I handed in my last paper to complete the course work for my masters on May 2. Since then, Kim has put me to work on The List. By work, I mean hard, physical labour that leaves us both exhausted and wishing for nine o’clock to roll around so we can call it a day and go to sleep. Last night I was even too tired to watch Mad Men.
I had no idea this was her master plan when I set off to the reference library in late April and returned to mayhem. Kim had begun on a sub-section of Job One on The List—Paint the House. She had ripped out the front porch deck and privacy wall. “That’s great,” I thought. “What a good idea.” I knew we were going to paint the front of the house this spring. Neither one of us ever liked the colours we chose 13 years ago, but we couldn’t face the job again. Until now. I also knew there would be a lot of prep involved. I just hadn’t envisioned quite how much. In the meantime, Kim also began a project in the back, raising an interlocking brick pathway so that it wouldn’t be submerged in spring. In order to do that, she reasoned, she needed to get to the sand under our front porch. And in order to access the sand, we had to unearth the 14 years of scrap wood we’d stashed there. That was one trip to the dump in a rented van. There would be more. The picture doesn’t do justice to the Everest of crap we sent to the tip. Kim then muled at least 10 buckets of sand out from under the front porch to the back. I was still blissfully unable to help much, working on a 20+ page paper on the importance of the Toronto Bath raids to the gay rights movement. Lucky me. Kim endured spider bites and all things icky that lurk under porches. She pretty much built the sucker on her own.
Then she decided the limestone in the back garden also needed a lift. That required gravel, and lots of it. By then, my paper was done and I was on call. There were 14 bags of gravel in total. Thankfully, we have a dolly. “No problem,” I thought. And even, “This is kind of fun!” as I emerged from my academic lair, a pale and podgy thing, blinking into the light. Mel joked that after my year buried in books, I shouldn’t stand too close to an open window or I’d burn up. She wasn’t far off. Helping move gravel was strangely satisfying. I looked forward to the next job—power washing. It’s addictive. We power washed everything, all day long. An old orchard ladder even got blasted. As you can see, I was quite happy to be power washing, in my Home Depot swag. It was still early days.
Moving on, or more accurately, up. Years ago, when we put deck boards on the balcony we never use, we neglected to factor in the effects of maple keys and leaves. They fell between the boards, and over time, formed a layer of deck-rotting humus. Time to pull them all up, clear out the guck, and re-secure the boards with no gaps in between. Sounds easy, right? Only we couldn’t just whir up the new power drill and effortlessly whiz out the screws, because I had stripped so many of them during installation. Out came the crowbar and much grunting and cursing from me. (I sounded like a character from Deadwood.) And then, we had to re-cut the boards that fit around the house because the angles all changed after we closed the gaps. (Geometry was never my strong suit). Also, we installed heavy planters after we built the deck, so out came the circular saw. Kim cut the boards in order to lift them there. In short, this job was a bitch. It took us all day, and we still haven’t finished. We bought some sheet metal to fit under the planters but haven’t quite got around to it yet. Here’s the precipitous view from the edge of our never-used balcony. The railing still needs to be reconstructed, but it can bloody-well wait until after we paint.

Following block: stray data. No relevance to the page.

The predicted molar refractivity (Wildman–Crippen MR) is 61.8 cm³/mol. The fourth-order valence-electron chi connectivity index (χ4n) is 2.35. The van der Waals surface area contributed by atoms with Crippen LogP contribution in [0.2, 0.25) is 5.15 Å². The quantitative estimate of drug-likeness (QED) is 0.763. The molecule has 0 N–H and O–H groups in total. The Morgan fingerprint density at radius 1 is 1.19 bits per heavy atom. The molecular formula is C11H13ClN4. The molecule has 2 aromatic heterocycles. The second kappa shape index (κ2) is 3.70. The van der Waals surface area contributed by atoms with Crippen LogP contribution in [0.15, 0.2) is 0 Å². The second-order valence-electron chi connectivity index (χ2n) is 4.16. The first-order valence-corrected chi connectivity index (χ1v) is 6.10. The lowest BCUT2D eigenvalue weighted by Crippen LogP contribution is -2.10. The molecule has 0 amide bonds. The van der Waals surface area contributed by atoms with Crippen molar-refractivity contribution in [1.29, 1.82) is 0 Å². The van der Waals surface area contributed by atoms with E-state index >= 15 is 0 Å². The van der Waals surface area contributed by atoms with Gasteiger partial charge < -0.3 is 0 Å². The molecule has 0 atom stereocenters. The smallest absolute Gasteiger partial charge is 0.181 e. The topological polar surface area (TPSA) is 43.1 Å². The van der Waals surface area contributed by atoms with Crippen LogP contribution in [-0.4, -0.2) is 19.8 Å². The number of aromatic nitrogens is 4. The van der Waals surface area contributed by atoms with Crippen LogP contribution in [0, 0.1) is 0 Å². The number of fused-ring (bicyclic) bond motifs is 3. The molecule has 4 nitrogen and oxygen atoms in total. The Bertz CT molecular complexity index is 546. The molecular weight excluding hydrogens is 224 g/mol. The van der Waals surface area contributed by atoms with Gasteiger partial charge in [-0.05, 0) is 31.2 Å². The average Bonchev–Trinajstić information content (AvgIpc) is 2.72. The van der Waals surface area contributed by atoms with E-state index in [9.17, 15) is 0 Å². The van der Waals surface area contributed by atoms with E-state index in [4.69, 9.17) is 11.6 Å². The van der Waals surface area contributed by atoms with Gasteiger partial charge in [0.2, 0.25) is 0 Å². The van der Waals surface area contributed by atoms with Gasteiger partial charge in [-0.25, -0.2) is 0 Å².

Speaking of paint, the job that began it all—it turns out the dark green we found so enchanting in 2000 is now outlawed by the environmental powers that be. In order to get any kind of paint to stick to it, we have to sand it all down. Another day-long task to look forward to. Somewhere in there, we also built the privacy wall in the front and in so doing, entombed an electrical cord used for Christmas lights. Kim says we’ll rescue it, but I’m calling it a goner. Because by now, clearly, I’m fed up with all of this HGTV bullshit.
“Will this ever end?” is what I sincerely wanted to know at the beginning of the long weekend. Kim answered the way I knew she would. “We’re getting there.”
We still had “build fence” on The List. The neighbour put one up and we told him we’d do our section ourselves, to save Kim’s beloved plants from his guy who was clueless about stomping living things into green sludge. That was two years ago. It was time. Kim ripped down the existing section of listing old pressure-treated while I sulked.
I did help. I even managed to heave this great hulking beast of a concrete footing out of the ground. I don’t think I ruptured anything, which is a small miracle. Once the hole was dug, we mixed cement. I have early memories of helping my father mix cement. They aren’t particularly fond memories. But the post was in by late Saturday afternoon. Then, Kim promised, came the fun part.
The fun part took all day yesterday, from the moment it was decent to swing a hammer on a Sunday morning until about 7, when I was more than a little bit cranky. But we are, as Kim would say, “getting there.” We still have to recycle the former fence into privacy screens in the back and put up a few finishing touches (nothing is open today—thank god.) It’s also frustrating that 75% of the hard work we’ve done is imperceptible. Who can tell when a crawl space is cleared out, walkways are raised or deck boards on a never-used balcony have been refitted? Still, there has been some payoff. The wisteria flowered through it all, for the first time since Kim planted it 13 years ago, and the quince survived the construction as well. But we still have to cross off the first item on The List—Paint the House. That’s next weekend.